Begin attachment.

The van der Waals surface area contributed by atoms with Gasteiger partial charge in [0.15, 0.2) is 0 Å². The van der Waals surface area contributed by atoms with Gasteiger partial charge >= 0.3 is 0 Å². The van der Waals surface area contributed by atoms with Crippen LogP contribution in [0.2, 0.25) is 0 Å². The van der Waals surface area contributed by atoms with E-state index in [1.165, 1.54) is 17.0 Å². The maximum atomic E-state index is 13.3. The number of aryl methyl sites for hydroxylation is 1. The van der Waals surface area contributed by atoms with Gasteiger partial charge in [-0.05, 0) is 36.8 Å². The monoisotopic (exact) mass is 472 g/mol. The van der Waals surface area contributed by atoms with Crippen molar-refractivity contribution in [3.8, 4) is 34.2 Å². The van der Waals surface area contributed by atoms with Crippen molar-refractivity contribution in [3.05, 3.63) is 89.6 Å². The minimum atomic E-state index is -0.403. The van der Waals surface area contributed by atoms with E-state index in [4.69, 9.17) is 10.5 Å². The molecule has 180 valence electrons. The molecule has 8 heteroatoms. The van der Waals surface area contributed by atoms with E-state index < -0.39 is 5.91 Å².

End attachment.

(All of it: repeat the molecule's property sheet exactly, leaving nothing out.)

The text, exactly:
The van der Waals surface area contributed by atoms with Gasteiger partial charge in [0.15, 0.2) is 0 Å². The van der Waals surface area contributed by atoms with Gasteiger partial charge >= 0.3 is 0 Å². The van der Waals surface area contributed by atoms with Crippen LogP contribution in [0.2, 0.25) is 0 Å². The van der Waals surface area contributed by atoms with E-state index in [1.165, 1.54) is 17.0 Å². The maximum atomic E-state index is 13.3. The number of aryl methyl sites for hydroxylation is 1. The van der Waals surface area contributed by atoms with Gasteiger partial charge in [-0.05, 0) is 36.8 Å². The monoisotopic (exact) mass is 472 g/mol. The van der Waals surface area contributed by atoms with Crippen molar-refractivity contribution in [3.8, 4) is 34.2 Å². The van der Waals surface area contributed by atoms with Crippen molar-refractivity contribution in [3.05, 3.63) is 89.6 Å². The minimum atomic E-state index is -0.403. The van der Waals surface area contributed by atoms with E-state index in [4.69, 9.17) is 10.5 Å². The molecule has 180 valence electrons. The molecule has 8 heteroatoms. The van der Waals surface area contributed by atoms with E-state index < -0.39 is 5.91 Å².